Briefly describe the work you do.
I am a painter of shadows, clothing, personality, place and light. My work is a reflection of my life and the people in it. The paintings are made by following inspiration and by being open to what the present moment has to offer. The work often develops in series, spontaneously, depending on the people I meet and the movement of the sun.
At what point I your life did you want to become an artist?
I have always been an artist.
Tell us a little about your background and how that influences you as an artist.
I was raised Catholic, my dad was a former priest and continued to work as a director of religious education after he married and until he retired, so the church was my playground while growing up. Incense, stained glass and ritual were a normal part of life.
Painting is my ritual now. When I am able to be wholly present with the person, the painting, the paint, the shadow or article of clothing, sacred space is created. It feels like I am honoring the person who the painting is a symbol of through being present in its making.
The creative process is magical, by using tools, colored mud is spread on a piece of fabric and is transformed into a living organism that is able to move us and communicate to us at unspeakable levels over generations and across continents. I am continuously amazed at the transformative power of art.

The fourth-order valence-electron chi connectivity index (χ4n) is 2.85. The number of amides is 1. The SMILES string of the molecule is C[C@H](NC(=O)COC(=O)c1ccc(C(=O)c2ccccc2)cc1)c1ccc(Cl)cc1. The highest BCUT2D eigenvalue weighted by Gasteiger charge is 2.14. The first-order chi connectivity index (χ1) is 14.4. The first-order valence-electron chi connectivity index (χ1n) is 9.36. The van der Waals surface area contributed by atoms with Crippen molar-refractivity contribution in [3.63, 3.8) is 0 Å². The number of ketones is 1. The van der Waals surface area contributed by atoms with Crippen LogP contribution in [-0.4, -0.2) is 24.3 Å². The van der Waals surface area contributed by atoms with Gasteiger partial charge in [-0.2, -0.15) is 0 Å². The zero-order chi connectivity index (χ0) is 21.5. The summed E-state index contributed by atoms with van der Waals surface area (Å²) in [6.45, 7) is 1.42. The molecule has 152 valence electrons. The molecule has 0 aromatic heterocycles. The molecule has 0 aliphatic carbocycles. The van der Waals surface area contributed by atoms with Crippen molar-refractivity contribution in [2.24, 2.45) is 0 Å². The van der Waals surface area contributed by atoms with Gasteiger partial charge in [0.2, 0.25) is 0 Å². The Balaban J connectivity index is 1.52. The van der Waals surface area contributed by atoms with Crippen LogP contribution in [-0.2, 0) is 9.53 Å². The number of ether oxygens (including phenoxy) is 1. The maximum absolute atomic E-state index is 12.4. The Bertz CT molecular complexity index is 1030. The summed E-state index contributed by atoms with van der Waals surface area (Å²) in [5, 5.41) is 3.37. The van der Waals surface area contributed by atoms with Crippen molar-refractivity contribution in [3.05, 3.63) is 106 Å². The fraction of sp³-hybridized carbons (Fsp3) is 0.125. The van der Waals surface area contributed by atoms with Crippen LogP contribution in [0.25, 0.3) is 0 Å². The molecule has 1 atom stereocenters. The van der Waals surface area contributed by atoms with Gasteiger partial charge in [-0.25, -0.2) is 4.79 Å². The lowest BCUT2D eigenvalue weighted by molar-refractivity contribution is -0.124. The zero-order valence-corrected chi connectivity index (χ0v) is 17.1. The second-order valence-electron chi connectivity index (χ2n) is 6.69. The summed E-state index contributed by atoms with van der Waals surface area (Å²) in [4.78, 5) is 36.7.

What types of conceptual concerns are present in your work? How do those relate to the specific process(es) or media you use?
The only conceptual concern I have is that my mind, worry or doubt gets in the way of the free flow of inspiration that is continuously present and available.
We once heard Chuck Close say he did not believe in being inspired, rather in working hard everyday. What motivates you in your studio practice?
I think the best Chuck Close paintings are the most inspired ones. You can see it in the liveliness of his touch and beauty of his shapes. Inspired… in spirit, in “the zone”. That is where I want to be in my work, when I am in the zone, the momentum of the work leads and I follow. Then the work is play and 12 hours feels like 20 minutes.
What artists living or non-living influence your work?
Velazquez, Rembrandt, Joan Mitchell, Richard Diebenkorn, Carl von Marr, Della Wells, Giorgio Morandi, Peter Doig, Goya, Arthur Thrall, Alice Neel, Clifford Still, Seurat’s drawings, the list continues… my friends who’s art I surround myself with and my wife, who I share a studio and am in continuous visual dialogue with.
When you are not making art what types of activities and interests do you engage in?
I enjoy spending time with my daughter and friends, meditation, tending the house plants, observing nature, listening to amazing music, eating wonderful food, talking to the neighbors and teaching in-studio painting classes.
Born in Rensselaer, IN in 1974, Todd Mrozinski has loved to paint for as long as he can remember. He acquired his BFA in painting from the Milwaukee Institute of Art and Design in 1997 and in 1996 attended The New York Studio Program. He has been in solo and group exhibitions nationwide and his work is in various public and private collections. By focusing on two main areas, shadows and clothing, he explores the power of a subject’s presence through its absence. Meditation and contemplation as well as following inspiration and free flowing expression are essential to his working practice. Todd sees and shares the beauty and illumination of light and personality through drips and skeins and piles of paint. He and his wife, Renee Bebeau, have a studio in The Nut Factory, Riverwest, WI, where they offer art classes and workshops. He is currently represented by Woodman/Shimko Gallery, Palm Springs, CA.
All images copyright of the artist and used with their permission.